It must also be noted that this area IS NOT for traditional game viewing experiences where you can follow a range of big predators and find the so-called “big 5.” Indeed, far from it. In this regard, it might not be to everyone’s taste and it would rarely be on an itinerary unless combined with another productive game viewing camp. With all this known to you beforehand, it certainly is one of the most interesting locations in Botswana and the desert ecosystem reveals secrets and surprises on a fairly regular basis, if you spend enough time here. It is all about “desert adapted” species in the Makgadikgadi, with meerkats, brown hyenas, bat-eared foxes, aardwolves and other species otherwise elusive elsewhere, all likely to make your check list!

The bird life is amazing especially after good rains as the pans hold water and attract breeding waterbirds.


Camp Environment

The camp décor maintains classic safari style and simplicity. Guests are accommodated in Meru tents with en-suite covered and netted bathrooms with running water. (There is also a larger family tent). The tents have battery lights and a small fan which run on solar power.

The setting is within a tree island in the middle of the open grasslands. This means there is no expansive view out onto the salt pans from the tents or main area of the camp. There is however a little welcome shade. The main building is thatched which helps to keep it cool and there is also a most welcome swimming pool.

We really admire the simplistic rustic appearance of this camp which breathes a bit of atmosphere and charm. The family that started safari operations in this part of Botswana have “all things safari” in their blood. Unchartered Africa Safari Company owns all of the camps in this area, and are responsible for developing tourism out on the pans. This rich family history is reflected in the atmosphere one experiences at Camp Kalahari, although this is the cheaper and least “iconic” of the 3 camps they have built in the area, which is reflected in the fact that Camp Kalahari has been kept much more low key.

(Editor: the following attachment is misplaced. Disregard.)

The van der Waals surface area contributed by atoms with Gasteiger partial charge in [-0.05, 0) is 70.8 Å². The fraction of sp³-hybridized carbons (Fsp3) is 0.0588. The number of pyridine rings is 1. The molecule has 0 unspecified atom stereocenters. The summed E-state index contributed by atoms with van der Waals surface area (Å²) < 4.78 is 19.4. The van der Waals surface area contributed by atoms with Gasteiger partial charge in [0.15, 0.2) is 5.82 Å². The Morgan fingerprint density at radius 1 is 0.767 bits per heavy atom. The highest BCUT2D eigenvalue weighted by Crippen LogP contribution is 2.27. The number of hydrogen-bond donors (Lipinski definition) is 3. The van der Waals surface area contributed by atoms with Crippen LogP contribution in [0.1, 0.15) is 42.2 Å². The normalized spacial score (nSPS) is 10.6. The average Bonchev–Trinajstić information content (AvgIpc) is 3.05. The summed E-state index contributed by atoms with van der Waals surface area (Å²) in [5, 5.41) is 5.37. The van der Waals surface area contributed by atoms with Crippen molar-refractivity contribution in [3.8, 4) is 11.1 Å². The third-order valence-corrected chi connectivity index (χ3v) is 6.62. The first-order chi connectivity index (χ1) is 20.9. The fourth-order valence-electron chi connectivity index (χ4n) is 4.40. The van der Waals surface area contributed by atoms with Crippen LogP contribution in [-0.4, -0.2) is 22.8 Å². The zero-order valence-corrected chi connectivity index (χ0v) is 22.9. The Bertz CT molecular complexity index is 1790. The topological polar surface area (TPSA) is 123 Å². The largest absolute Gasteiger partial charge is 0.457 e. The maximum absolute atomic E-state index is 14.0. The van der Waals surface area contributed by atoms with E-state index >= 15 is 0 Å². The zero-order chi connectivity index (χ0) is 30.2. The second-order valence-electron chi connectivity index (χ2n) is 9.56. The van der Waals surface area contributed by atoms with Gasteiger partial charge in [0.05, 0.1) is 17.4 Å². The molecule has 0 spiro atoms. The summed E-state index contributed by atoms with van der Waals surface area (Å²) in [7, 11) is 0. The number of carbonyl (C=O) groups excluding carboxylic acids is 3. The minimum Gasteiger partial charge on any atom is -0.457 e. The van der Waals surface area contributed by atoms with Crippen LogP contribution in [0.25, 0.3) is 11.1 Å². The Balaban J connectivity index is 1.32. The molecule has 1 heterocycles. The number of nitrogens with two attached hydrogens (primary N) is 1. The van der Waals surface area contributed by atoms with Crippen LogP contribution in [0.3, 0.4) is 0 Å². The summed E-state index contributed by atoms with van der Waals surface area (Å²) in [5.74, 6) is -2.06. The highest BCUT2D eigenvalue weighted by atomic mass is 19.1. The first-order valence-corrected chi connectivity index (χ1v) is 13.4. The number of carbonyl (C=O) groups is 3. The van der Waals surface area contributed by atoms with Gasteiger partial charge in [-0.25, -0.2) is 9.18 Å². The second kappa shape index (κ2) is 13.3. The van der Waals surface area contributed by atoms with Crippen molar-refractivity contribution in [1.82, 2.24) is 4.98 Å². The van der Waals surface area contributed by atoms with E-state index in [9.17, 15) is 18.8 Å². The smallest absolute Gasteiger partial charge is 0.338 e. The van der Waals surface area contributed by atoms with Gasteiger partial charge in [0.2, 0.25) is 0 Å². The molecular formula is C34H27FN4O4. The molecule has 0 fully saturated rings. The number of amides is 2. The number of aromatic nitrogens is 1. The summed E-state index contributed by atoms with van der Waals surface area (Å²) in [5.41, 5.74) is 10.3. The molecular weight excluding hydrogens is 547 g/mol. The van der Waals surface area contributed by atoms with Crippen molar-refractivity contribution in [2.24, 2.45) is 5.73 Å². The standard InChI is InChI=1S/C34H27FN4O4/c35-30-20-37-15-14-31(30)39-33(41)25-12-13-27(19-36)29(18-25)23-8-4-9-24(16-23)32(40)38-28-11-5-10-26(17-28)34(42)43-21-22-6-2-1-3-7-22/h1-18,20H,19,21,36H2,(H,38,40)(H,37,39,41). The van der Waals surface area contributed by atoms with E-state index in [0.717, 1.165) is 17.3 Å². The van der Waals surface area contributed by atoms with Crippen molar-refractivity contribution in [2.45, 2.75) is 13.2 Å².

Dining is on a communal table so you sit with other guests. Food is of a high standard and all meals are “plated” rather than buffet style.


What we think

This is the most affordable option in this area with the other sister camps being nearly double the price (Jack’s Camp and San Camp). It does offer good value and you get virtually the same experiences and activities on offer in all camps. The affordability is reflected in the slightly less inspiring views from camp and possibly more people on your safari vehicle during activities. It is the best option for families as they have a family tent which is unfortunately lacking from the other camps.

Everything is kept simple here, which we like – so no frills, sand pathways, and tented accommodation that has not gone over-the-top.

Flights to this area are relatively expensive because of the unusual far distance from Maun airport compared to other camps.

If you choose the private guided option with us, we can drive into this camp on our itineraries.



Lodges to combine with Camp Kalahari